First off, many lenders and servicers will require that the borrower be in default in order to be eligible for a short sale. For example, FHA requires that Mortgagors must be in default, or soon to be in default, as a result of an adverse and unavoidable situation. Mortgage Letter 2008-43 notes that “Mortgagees may exercise their discretion to accept applications from mortgagors who are current but facing imminent default.” However, they must be at least 31 days delinquent on their mortgage by the date the short sale closes.

In the government’s HAFA program, there is a provision that the mortgage must be delinquent, or that default is reasonably foreseeable. This is to prevent homeowners from strategically defaulting and still receiving government assistance. Please note however, HAFA also has a provision that the owner may have to make mortgage payments up to 31% of their income, as outlined in their Short Sale Approval (SSA) with their lender.

That said, at Seattle Short Sales, Inc. we have submitted a number of short sales to lenders where the borrower has been current throughout the process. We have found that in those situations, the lender may ask for a substantial promissory note in exchange for the short sale approval. We can always submit a short sale while the borrower is current, and simply see what the lender says. If the borrower needs to be in default, the lender typically tells us right away.

Here is what typically happens to borrowers who stop making their mortgage payment: Within one to three months, a Notice of Default is mailed to the borrower. This states that a local trustee has been retained and serves as official notice to the borrower that the Trustee Sale will commence unless the arrears are paid promptly. Then, within the next 30 days or so, the Notice of Trustee Sale is presented to the borrower. This Notice is a matter of public record. It states the exact principal and arrears owing, and sets the Trustee Sale date and location. The date is 90 days from the time of Notice. Overall, if things move along quickly after payments are curtailed, an auction of the property can happen within 5-6 months. On the other hand, many borrowers have found themselves living in their property for almost two years now with no mortgage payments being made during the entire time.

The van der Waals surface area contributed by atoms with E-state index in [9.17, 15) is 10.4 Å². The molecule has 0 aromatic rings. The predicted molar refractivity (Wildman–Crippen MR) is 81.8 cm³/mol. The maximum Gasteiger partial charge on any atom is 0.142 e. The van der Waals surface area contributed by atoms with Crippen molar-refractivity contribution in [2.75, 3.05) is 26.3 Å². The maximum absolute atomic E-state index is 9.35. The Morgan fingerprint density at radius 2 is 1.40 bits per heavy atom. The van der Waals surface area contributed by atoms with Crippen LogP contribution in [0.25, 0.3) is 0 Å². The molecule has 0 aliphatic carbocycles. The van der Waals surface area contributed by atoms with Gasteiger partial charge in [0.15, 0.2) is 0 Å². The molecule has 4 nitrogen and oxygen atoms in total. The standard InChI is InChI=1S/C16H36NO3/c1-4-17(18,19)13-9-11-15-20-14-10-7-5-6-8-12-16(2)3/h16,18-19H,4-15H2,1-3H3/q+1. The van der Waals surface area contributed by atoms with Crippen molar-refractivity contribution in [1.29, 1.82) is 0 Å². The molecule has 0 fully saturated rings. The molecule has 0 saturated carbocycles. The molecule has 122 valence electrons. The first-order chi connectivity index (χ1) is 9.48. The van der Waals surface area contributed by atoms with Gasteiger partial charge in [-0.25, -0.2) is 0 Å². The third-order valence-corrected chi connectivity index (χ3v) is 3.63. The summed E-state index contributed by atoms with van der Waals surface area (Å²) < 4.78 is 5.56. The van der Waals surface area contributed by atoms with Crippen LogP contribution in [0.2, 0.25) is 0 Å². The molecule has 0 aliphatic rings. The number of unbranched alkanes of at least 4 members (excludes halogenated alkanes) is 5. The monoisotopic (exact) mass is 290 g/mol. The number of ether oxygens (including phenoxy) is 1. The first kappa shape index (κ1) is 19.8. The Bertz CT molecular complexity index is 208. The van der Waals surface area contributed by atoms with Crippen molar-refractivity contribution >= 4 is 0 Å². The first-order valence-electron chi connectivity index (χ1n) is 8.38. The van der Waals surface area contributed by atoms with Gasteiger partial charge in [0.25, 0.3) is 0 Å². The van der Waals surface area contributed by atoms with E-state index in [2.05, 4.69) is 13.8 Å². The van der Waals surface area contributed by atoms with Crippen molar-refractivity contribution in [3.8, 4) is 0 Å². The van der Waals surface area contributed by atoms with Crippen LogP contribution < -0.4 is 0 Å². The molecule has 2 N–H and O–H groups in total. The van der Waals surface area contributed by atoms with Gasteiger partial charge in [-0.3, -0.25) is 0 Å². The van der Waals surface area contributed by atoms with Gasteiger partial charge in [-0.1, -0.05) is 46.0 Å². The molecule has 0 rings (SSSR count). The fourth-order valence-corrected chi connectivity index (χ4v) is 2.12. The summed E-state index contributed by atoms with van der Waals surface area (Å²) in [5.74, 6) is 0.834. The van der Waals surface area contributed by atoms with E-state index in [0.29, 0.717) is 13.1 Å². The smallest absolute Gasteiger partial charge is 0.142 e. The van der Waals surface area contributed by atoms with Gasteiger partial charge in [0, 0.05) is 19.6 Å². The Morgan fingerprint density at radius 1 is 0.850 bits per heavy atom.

The borrower should expect that the lender will immediately begin reporting late notices to the credit bureaus. This doesn’t always happen however, and typically, this isn’t a huge issue for our clients, as they expect their credit to suffer already from the short sale itself.

One additional concern is whether the missed payments will affect the lender’s decision regarding the short sale. In our experience, the lender is typically not focused on the total amount of debt. They are mainly trying to determine how best to recoup the most money from the distressed asset. That means they are focused on whether the net proceeds from a short sale are going to be greater than the net proceeds from a trustee sale, or as a bank-owned property.

Homeowners do have to very careful about the decision to stop making payments. In our experience, most homeowners who stop making payments either sell their house via a short sale, or lose the house to foreclosure. It is very unlikely that a homeowner will be able to hold onto the money and catch up on the arrears and reinstate the loan if the short sale is denied.